Third, Brian notes the appeal of dichotomous historical and theoretical constructions.  Clean, tidy, and radically opposed pairs of intellectual options are easily digested and regurgitated at need; deep down, historians and theorists may know intuitively, in places that never seem to see the light of the printed page, that reality is more complicated, but the dichotomies are "useful" in pointing up the basic intellectual currents.  Clownish reductions are, in a word, pragmatic.

Is it then Brian's view that the natural tendency (almost like a magnetic pull) of theory and history is toward dogma?  Is it that legal theorizing's telos is inevitably legal dogmatizing, sped on its way there by the political, professional, and personal vanities of theorists themselves?  Brian seems to say something like this, arguing that the simplification of reality is necessarily the way that academic knowledge is transmitted most effectively inter-generationally, provided that the simplifications are "essentially correct."

And it is at this point that I am uncertain that Brian has completely convinced me, because it is his view that the formalist/realist simplification is utter nonsense, that it "obscures more than it clarifies."  But if it is wrong to explain away 'realist' sentiment expressed in the late 19th century as mere scraps of "proto-realism" here and there (because one's vanity prevents one from calling it anything else), it is also not quite convincing to slough off the formalist and realist concepts entirely.  They may still be helpful as categories of intellectual orientation -- instruments by which we can understand the landscape of ideas, though, admittedly, darkly and imperfectly -- even as we acknowledge that no historical figure or era is the single embodiment of the formalist or the realist ethos.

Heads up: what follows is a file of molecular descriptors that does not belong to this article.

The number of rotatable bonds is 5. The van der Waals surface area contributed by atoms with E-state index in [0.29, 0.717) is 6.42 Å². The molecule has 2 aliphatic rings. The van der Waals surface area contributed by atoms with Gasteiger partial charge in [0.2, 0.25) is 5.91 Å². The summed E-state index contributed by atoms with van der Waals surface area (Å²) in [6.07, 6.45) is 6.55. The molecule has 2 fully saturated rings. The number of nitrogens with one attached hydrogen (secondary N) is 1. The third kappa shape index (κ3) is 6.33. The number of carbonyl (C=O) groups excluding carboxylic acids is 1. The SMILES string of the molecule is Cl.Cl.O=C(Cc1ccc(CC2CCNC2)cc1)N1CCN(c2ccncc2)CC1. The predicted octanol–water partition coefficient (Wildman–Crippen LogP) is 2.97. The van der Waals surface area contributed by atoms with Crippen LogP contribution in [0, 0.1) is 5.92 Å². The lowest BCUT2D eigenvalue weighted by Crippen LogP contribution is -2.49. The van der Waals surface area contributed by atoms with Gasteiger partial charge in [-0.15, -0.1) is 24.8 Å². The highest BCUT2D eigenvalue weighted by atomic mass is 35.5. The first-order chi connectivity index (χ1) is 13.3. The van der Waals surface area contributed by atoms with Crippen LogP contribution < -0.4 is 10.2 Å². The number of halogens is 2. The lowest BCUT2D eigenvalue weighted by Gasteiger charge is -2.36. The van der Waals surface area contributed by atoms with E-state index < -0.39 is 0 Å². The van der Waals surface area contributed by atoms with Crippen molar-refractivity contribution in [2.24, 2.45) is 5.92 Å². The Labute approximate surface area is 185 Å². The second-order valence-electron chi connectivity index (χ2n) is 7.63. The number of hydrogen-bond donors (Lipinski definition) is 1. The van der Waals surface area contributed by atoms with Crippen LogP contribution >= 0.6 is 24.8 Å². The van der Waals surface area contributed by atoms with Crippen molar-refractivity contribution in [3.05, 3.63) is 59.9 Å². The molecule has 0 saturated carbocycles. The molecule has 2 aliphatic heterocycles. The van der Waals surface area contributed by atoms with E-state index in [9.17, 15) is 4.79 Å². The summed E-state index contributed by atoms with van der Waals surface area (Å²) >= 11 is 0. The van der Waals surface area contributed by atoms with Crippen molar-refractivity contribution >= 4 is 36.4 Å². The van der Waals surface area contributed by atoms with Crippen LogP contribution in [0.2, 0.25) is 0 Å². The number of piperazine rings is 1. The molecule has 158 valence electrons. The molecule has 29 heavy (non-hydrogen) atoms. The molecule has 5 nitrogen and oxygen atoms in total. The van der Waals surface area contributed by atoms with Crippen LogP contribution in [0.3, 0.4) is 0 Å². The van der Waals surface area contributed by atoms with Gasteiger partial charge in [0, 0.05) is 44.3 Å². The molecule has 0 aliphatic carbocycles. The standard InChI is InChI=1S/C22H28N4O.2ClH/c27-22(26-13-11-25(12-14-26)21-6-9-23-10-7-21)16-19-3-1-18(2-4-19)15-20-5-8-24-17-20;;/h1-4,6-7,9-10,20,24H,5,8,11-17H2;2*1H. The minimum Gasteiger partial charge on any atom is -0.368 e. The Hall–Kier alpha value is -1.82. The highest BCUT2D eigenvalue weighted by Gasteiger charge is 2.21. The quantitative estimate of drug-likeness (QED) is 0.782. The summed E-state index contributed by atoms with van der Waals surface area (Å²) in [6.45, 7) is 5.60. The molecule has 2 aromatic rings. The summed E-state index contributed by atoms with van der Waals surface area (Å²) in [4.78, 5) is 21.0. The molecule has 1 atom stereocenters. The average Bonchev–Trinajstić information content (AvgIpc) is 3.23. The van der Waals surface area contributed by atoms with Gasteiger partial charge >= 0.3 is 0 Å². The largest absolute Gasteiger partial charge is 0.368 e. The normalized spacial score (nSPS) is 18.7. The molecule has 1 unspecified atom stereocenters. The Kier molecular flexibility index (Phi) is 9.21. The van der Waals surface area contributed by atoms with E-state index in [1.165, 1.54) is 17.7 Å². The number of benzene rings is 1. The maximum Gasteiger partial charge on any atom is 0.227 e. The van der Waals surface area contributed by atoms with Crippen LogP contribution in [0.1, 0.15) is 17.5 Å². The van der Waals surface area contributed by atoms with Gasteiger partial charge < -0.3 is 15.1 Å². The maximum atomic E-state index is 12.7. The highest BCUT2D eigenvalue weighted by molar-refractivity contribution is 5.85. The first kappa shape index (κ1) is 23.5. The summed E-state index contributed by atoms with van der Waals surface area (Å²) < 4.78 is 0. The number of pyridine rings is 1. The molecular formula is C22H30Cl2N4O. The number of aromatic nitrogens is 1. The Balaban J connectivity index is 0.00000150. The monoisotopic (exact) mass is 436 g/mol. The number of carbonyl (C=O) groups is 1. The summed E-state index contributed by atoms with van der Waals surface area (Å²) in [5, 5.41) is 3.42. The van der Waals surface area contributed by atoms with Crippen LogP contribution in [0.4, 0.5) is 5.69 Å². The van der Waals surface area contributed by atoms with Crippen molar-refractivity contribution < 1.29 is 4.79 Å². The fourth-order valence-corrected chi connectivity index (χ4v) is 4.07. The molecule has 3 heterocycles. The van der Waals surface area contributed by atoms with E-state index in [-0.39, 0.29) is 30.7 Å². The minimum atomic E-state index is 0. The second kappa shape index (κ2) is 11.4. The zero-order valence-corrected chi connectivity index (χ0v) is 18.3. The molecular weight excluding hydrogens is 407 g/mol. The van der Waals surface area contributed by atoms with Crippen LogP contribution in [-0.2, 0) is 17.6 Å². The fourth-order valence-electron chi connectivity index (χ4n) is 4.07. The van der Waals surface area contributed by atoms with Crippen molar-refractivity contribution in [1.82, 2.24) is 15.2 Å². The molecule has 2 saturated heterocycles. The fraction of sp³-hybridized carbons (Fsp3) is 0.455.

Is there also something of a tu quoque objection here?  If it is true that legal theorizing tends by its nature toward legal dogmatizing, then we should be cautious about taking too much from Brian's own project.  We should be suspicious of it, we should anticipate the same sorts of criticisms that Brian has effectively leveled against his predecessors to apply with equal force to Brian's work, or perhaps to those that follow Brian.  Perhaps this means that there is no escape from the natural progression of theory to dogma -- it is simply an inevitability borne of the fact that it is impossible for either history or theory ever to reflect and capture what is real.    

[Apologies to Joseph Glanvill for appropriating the best part of his rather ponderous book, the title.]

Posted by Marc DeGirolami on November 5, 2009 at 04:20 PM | Permalink


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The first link (to the Princeton University Press site) is just missing the "l" at the very end. (It's now ".htm" when it should be ".html".) Adding the "l" at the end will take you to the correct page, for those interested in the Princeton page.

Posted by: Matt | Nov 6, 2009 8:07:35 AM

Sorry for the broken link. Brian's terrific book can be found here:


Posted by: Marc DeGirolami | Nov 6, 2009 8:03:33 AM